One of the biggest problems when it comes to children’s’ rights stems from the definition of “child.” The UNCRC defines a child as “every human being below the age of eighteen years unless under the law applicable to the child, majority is attained earlier.”  We can all agree that infants and toddlers are children and I think that most would agree that child applies to any pre-pubescent girl or boy up to say, 11 or 12. But beyond that, the definition gets a bit blurry. In most countries, “child” is defined as anyone under 18, though even in the U.S. there are states that prosecute people as young as 13 as adults in some criminal cases and the age of sexual consent varies by jurisdiction.

There is also a patchwork of laws with ages that change depending on what they cover. In the United States it is legal for anyone 18 and older to vote, serve in the military or buy tobacco products, but they aren’t allowed to buy or consume alcoholic beverages. In some states in the U.S., teens as young as 16 are allowed to consent to have sexual relations yet, in all states it is illegal for a young person to be depicted in a sexual manner before they are 18. There was a recent case in North Carolina where two high school students who were involved in a legal sexual relationship were charged as adults for creating, possessing and distributing illegal child pornography because they were over 16 but under 18. Had they been over 18, no crime would have been committed.
The reason that “what is a child” is an important question is because — whatever the law — every parent knows that a child’s rights, privileges and responsibilities depend, to an extent, on how old they are. Even among siblings, a 17-year-old is almost always granted more freedoms than a 7-year-old. Yet the world’s official document on children’s rights treats all minors as if they are the same.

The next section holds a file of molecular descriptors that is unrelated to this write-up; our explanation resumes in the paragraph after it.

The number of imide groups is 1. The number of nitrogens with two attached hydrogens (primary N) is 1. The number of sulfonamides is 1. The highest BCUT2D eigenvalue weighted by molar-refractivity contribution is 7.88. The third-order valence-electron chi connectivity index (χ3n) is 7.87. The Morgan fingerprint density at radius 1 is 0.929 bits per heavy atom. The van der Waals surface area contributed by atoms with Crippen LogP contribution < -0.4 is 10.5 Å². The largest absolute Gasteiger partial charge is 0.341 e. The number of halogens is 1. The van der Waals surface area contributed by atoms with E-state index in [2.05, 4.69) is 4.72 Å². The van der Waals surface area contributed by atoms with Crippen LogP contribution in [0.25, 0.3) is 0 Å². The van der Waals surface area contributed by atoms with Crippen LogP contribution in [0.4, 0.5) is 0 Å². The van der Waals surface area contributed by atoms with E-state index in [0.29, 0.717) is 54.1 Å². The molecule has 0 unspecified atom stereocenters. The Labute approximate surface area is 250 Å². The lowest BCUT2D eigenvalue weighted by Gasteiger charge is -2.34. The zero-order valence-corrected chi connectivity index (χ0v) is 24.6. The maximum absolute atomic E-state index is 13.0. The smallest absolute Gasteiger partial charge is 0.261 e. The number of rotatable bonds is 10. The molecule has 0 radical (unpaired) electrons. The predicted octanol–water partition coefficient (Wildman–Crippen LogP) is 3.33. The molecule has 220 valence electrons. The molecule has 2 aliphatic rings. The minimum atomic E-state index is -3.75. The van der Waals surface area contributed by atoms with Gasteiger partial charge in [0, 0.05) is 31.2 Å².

UN’s codification of children’s right of free speech and assembly
Article 13 of the UNCRC states:

1. The child shall have the right to freedom of expression; this right shall include freedom to seek, receive and impart information and ideas of all kinds, regardless of frontiers, either orally, in writing or in print, in the form of art, or through any other media of the child’s choice.
2. The exercise of this right may be subject to certain restrictions, but these shall only be such as are provided by law and are necessary:

(a) For respect of the rights or reputations of others; or

(b) For the protection of national security or of public order, or of public health or morals.

Provision 1 of this article couldn’t be clearer. There is no ambiguity when it comes to children’s rights to “to seek, receive and impart information and ideas of all kinds” and even though this document was written before kids had access to the Internet, there is no doubt that it is covered under “any other media of the child’s choice.”